in the availability of legal gambling. The nature of the changes observed in those studies, however, was consistent with the view that increased opportunity to gamble results in more pathological and problem gambling.
In addition, a large majority of the statistically significant differences found in these studies were in the direction of increases in pathological and problem gambling. This pattern suggests that, during the recent decade, the prevalence of pathological and problem gambling has generally either stayed constant or increased. Further support comes from comparisons made by Volberg (1996a) and in the Shaffer et al. (1997) meta-analysis. Both observed that the results of state-level prevalence studies conducted in more recent years have shown higher prevalence rates than those conducted in the 1980s.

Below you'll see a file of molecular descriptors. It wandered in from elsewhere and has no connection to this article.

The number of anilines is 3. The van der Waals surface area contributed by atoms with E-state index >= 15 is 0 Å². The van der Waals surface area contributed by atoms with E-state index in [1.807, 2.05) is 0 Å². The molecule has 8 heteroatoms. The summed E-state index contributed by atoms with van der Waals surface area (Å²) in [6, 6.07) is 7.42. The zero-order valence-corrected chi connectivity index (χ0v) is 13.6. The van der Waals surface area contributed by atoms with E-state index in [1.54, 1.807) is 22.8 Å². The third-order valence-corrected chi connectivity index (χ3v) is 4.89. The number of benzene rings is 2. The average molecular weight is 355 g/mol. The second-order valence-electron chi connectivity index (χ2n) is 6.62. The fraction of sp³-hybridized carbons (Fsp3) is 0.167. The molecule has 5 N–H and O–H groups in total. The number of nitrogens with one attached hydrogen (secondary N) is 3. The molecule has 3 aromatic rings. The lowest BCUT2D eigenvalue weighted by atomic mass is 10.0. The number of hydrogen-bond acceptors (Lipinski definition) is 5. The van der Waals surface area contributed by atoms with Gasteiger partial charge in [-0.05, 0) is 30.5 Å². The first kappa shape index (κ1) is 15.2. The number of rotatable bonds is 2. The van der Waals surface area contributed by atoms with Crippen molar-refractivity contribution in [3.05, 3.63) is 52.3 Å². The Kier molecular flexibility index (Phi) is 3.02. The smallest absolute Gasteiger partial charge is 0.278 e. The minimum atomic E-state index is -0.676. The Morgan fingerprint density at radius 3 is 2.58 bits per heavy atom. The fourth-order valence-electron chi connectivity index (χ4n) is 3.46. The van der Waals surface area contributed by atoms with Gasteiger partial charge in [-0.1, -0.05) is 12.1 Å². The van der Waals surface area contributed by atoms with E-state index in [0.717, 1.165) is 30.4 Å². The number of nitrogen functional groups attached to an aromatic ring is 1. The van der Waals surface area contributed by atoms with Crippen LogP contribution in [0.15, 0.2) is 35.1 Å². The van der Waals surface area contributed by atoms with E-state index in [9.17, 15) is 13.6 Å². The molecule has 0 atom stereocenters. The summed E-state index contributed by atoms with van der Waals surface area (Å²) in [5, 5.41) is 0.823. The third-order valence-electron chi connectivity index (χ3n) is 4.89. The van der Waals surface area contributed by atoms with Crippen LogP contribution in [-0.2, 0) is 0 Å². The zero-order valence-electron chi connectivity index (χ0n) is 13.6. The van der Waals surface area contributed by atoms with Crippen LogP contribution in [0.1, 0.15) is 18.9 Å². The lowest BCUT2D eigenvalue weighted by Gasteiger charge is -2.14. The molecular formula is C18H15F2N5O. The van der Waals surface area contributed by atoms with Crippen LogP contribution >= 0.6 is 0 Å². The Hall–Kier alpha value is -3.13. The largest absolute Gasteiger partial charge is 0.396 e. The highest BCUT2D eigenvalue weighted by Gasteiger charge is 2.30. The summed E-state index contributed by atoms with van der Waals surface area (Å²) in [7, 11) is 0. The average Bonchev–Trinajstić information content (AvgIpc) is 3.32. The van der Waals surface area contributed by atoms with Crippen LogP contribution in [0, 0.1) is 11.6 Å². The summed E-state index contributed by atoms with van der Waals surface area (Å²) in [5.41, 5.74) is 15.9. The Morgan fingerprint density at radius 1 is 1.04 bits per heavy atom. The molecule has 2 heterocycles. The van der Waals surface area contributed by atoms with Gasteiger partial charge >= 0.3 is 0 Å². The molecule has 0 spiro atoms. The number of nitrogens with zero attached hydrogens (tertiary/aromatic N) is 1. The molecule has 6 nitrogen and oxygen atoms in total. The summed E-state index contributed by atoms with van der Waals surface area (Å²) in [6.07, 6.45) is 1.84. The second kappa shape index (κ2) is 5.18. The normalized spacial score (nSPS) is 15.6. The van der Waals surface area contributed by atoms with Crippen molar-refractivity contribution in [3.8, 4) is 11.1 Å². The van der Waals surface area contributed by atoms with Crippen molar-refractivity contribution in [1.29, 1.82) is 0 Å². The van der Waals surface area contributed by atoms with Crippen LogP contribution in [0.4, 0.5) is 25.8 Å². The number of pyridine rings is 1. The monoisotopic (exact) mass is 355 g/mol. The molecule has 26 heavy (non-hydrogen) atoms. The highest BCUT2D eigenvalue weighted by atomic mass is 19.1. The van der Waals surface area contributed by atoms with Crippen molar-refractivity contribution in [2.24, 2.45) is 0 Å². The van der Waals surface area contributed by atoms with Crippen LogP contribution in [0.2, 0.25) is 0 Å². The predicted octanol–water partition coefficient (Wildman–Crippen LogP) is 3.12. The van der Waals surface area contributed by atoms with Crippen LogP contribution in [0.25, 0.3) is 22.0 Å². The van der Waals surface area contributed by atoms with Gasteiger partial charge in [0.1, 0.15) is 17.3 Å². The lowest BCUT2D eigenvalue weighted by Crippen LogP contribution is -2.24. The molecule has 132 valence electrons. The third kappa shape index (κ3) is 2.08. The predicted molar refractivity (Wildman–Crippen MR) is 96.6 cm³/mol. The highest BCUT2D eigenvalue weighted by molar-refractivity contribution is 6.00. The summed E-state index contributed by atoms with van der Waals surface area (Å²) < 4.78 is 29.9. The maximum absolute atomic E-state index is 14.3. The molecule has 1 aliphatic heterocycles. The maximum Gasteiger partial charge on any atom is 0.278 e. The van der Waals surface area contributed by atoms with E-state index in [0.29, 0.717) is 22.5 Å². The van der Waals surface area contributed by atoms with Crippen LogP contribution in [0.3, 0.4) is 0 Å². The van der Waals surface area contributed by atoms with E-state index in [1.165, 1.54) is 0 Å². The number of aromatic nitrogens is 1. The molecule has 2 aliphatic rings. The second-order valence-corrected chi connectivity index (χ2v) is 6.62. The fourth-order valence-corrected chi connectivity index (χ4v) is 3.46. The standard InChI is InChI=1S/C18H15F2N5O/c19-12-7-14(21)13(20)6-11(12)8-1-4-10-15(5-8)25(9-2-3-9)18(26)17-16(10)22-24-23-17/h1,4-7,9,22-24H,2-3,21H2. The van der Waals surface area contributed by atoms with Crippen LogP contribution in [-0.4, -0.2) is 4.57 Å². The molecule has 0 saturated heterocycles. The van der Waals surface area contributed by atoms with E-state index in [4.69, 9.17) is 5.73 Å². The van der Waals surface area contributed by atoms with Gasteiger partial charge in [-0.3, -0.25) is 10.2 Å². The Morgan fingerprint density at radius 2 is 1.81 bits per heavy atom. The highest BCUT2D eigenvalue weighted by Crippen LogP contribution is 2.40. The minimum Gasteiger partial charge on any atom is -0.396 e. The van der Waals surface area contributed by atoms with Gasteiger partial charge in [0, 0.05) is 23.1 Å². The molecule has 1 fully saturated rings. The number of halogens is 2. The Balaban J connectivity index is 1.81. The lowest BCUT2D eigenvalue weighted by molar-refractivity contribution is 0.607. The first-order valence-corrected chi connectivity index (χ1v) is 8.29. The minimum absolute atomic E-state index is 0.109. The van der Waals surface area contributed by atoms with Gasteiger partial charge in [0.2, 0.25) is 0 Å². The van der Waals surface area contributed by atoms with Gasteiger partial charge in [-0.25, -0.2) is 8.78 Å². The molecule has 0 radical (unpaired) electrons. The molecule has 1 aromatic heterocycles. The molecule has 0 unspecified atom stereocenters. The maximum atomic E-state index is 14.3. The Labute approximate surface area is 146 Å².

Several populations are of particular interest because of the possibility that they may be especially likely to develop gambling problems or, if such problems develop, because they may be especially vulnerable to their harmful effects. Other populations are of interest because the relative prevalence of pathological and problem gamblers among them may shed light on the risk factors and causes of pathological gambling. Among the populations of particular interest for one or the other of these reasons are adolescents, the elderly, men, minorities, and the poor. There are substantial numbers of studies of adolescent prevalence, but the research on other possible vulnerable populations is more limited. The discussion below first reviews the studies of adolescent problem gambling and then examines what little has been identified that bears on the other populations of interest.
Table 3-7 provides descriptive information on the studies compiled by Shaffer et al. (1997) that report on pathological or problem gambling among U.S. adolescents. Table 3-8 summarizes the available data on the percentage of gambling behavior among adolescents assessed over the full history of their experi-